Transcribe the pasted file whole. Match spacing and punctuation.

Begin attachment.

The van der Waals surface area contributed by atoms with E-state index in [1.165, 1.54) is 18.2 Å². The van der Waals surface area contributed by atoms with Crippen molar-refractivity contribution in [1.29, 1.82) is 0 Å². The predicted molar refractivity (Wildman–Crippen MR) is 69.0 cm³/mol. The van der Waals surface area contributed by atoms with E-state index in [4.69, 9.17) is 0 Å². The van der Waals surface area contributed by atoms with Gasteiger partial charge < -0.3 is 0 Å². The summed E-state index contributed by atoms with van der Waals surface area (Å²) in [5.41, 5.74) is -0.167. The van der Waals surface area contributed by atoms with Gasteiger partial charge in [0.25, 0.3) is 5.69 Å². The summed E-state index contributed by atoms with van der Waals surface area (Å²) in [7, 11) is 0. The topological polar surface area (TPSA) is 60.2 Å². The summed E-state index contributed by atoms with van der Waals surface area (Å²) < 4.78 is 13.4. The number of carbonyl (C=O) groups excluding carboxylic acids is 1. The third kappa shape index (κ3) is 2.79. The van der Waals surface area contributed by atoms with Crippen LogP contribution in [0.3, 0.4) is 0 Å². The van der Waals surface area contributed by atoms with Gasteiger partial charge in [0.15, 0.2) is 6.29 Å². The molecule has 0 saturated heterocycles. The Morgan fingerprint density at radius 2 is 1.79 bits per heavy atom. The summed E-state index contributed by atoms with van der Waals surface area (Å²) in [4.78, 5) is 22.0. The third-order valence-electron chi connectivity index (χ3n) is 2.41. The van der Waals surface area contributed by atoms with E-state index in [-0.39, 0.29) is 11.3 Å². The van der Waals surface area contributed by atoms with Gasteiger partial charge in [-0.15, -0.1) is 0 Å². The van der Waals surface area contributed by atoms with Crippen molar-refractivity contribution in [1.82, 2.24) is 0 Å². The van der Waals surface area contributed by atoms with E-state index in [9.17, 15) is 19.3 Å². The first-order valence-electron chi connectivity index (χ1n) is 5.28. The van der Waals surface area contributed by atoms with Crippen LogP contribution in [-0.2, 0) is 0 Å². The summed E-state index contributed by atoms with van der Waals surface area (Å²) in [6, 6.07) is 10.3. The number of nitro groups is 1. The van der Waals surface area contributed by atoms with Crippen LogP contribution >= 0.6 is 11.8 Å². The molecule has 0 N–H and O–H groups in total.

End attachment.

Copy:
The van der Waals surface area contributed by atoms with E-state index in [1.165, 1.54) is 18.2 Å². The van der Waals surface area contributed by atoms with Crippen molar-refractivity contribution in [1.29, 1.82) is 0 Å². The predicted molar refractivity (Wildman–Crippen MR) is 69.0 cm³/mol. The van der Waals surface area contributed by atoms with E-state index in [4.69, 9.17) is 0 Å². The van der Waals surface area contributed by atoms with Gasteiger partial charge < -0.3 is 0 Å². The summed E-state index contributed by atoms with van der Waals surface area (Å²) in [5.41, 5.74) is -0.167. The van der Waals surface area contributed by atoms with Gasteiger partial charge in [0.25, 0.3) is 5.69 Å². The summed E-state index contributed by atoms with van der Waals surface area (Å²) in [7, 11) is 0. The topological polar surface area (TPSA) is 60.2 Å². The summed E-state index contributed by atoms with van der Waals surface area (Å²) < 4.78 is 13.4. The number of carbonyl (C=O) groups excluding carboxylic acids is 1. The third kappa shape index (κ3) is 2.79. The van der Waals surface area contributed by atoms with Crippen LogP contribution in [0.3, 0.4) is 0 Å². The van der Waals surface area contributed by atoms with Gasteiger partial charge in [0.15, 0.2) is 6.29 Å². The molecule has 0 saturated heterocycles. The Morgan fingerprint density at radius 2 is 1.79 bits per heavy atom. The summed E-state index contributed by atoms with van der Waals surface area (Å²) in [4.78, 5) is 22.0. The third-order valence-electron chi connectivity index (χ3n) is 2.41. The van der Waals surface area contributed by atoms with E-state index in [-0.39, 0.29) is 11.3 Å². The van der Waals surface area contributed by atoms with Gasteiger partial charge in [-0.15, -0.1) is 0 Å². The van der Waals surface area contributed by atoms with Crippen molar-refractivity contribution in [1.82, 2.24) is 0 Å². The van der Waals surface area contributed by atoms with E-state index in [9.17, 15) is 19.3 Å². The first-order valence-electron chi connectivity index (χ1n) is 5.28. The van der Waals surface area contributed by atoms with Crippen LogP contribution in [-0.2, 0) is 0 Å². The summed E-state index contributed by atoms with van der Waals surface area (Å²) in [6, 6.07) is 10.3. The number of nitro groups is 1. The van der Waals surface area contributed by atoms with Crippen LogP contribution >= 0.6 is 11.8 Å². The molecule has 0 N–H and O–H groups in total.